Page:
Oncidiums usually adapt to hydroponics without incident. Plants with healthy roots transfer easily. If your plant had damaged roots however, a little "tender loving care" might be needed.
Bright light with some sun is ideal. As with any new transplant, avoid direct hot sun for the first couple of weeks.
In most cases Oncidium orchids need very little time to adapt to hydroponics and start growing immediately. It's still a good idea to carefully manage your watering schedule the first couple of weeks.
Water to 1/4 - 1/2 on gauge
Wait until system is completely dry before rewarering
It's always a good idea to lift inner pot and check bottom of outer pot for dryness before rewatering
Healthy transplants will use up all their water in two weeks - maybe sooner. Others may take longer. on the other hand, if your new transplant doesn't use all its water in 2 weeks , dump out the water and see below.
If your plant had healthy roots before repotting, it should adapt to hydroponics quickly.
Oncidiums have rather thin roots that work hard to absorb moisture and send it up to the plant. Oncidiums store water in pseudobulbs at the base of every new growth. Healthy plants have full, plump psuedobulbs.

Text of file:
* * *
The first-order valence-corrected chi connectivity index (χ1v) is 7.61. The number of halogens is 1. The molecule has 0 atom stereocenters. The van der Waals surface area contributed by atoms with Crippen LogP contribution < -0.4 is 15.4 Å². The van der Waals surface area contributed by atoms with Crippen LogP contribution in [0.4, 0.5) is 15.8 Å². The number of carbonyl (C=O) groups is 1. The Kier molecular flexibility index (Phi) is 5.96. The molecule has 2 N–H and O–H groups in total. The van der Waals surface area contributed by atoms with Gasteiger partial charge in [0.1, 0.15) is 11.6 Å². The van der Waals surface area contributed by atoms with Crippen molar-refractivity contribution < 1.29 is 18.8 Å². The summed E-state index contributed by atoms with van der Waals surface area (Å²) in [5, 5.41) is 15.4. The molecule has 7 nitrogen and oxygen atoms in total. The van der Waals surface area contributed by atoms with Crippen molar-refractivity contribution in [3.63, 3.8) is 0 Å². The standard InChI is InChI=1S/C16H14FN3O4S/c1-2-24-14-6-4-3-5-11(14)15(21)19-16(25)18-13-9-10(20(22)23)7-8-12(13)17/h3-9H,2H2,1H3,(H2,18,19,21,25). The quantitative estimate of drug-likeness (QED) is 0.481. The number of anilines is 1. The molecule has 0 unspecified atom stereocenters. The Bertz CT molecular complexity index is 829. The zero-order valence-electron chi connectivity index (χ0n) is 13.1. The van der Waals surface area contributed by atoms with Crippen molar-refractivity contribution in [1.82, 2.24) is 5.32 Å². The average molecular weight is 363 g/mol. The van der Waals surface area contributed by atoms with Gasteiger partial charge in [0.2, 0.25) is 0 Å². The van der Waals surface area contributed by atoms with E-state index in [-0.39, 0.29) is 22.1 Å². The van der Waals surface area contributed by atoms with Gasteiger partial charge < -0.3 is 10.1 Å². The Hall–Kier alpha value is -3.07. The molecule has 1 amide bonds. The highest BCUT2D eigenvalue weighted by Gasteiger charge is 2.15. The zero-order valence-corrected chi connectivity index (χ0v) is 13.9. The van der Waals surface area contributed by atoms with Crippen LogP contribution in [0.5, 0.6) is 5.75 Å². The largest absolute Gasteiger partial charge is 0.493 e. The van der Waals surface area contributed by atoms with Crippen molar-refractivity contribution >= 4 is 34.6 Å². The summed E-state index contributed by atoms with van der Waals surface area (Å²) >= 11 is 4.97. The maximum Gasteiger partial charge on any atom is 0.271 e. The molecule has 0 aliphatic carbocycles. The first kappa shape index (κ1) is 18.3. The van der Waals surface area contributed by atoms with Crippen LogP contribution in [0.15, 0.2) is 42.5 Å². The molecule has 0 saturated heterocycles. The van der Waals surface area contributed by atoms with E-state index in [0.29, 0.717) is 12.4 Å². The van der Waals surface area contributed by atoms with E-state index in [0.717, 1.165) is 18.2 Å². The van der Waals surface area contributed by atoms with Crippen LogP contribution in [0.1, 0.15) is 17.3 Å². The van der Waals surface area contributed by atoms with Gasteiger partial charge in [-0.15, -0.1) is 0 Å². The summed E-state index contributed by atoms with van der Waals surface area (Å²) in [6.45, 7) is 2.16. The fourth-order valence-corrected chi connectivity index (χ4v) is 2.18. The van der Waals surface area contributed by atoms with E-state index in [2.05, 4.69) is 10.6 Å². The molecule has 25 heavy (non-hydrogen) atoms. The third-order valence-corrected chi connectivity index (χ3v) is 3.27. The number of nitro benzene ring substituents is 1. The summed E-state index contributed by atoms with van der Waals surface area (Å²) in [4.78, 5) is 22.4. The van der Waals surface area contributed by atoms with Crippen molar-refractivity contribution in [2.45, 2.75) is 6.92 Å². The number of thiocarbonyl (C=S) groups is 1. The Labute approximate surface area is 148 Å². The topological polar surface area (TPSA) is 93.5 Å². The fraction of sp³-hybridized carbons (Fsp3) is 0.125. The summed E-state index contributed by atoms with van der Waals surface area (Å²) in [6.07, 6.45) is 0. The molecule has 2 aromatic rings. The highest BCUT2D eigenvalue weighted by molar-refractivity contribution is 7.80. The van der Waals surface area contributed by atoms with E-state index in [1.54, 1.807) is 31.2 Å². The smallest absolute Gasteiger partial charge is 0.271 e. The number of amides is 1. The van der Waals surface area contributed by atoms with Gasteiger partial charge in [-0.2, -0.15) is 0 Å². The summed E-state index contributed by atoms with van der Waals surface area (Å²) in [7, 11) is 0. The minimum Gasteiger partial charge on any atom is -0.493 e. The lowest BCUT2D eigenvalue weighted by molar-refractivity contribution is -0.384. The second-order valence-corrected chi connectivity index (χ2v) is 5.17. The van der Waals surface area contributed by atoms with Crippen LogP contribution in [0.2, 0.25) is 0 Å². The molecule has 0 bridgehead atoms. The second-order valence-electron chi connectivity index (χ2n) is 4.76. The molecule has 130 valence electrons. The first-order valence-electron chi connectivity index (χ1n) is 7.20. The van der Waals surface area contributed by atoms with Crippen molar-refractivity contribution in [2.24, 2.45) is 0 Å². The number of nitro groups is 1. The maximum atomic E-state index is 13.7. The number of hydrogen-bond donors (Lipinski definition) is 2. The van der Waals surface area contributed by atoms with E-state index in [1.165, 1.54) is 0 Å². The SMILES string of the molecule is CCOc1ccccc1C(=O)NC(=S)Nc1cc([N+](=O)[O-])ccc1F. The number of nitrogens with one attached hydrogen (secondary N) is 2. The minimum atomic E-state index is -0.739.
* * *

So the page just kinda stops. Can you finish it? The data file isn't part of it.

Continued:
If your new transplant isn't using up its water in 2 weeks, its not happy. Also, if you found rotted and mushy roots when transplanting, your plant wasn't happy in its old pot either. The roots were suffocating as the potting materials decomposed. This potting mix did not drain well and the roots where too wet.
Another sign of possible trouble is wrinkled pseudobulbs. In this case, the roots didn't supply the plant with the water it needed. Wilted psuedobulbs is a sign of dehydration. The plant on the right has healthy roots - notice difference?
When you see a wilted plant your first instinct is to more water.
Stop! That's exactly the wrong response!
Inactive roots need more air, not more water.
If your plant isn't using all its water your first impulse is to give it a n extra shot of nutrients to help it get going.
Stop! That's also the wrong response!
Inactive roots can't absorb extra nutrients and unused nutrients turn to salt - which will cause more damage to the root system.
If your new transplant isn't doing well, the problem is almost always in the root system. The proper response is - give the roots a boost!
The new watering routine:
This process gives the plant enough water to stay alive while promoting maximum air flow to the roots. The spaces between the LECA pebbles and the openings in the culture pot will promote good air circulation around the roots, stimulating new growth.
Older psuedobulbs may never fully recover and will probably have to be removed in a future transplant. For now, watch the new growth for plump, healthy pseudobulbs.
this is where to start ...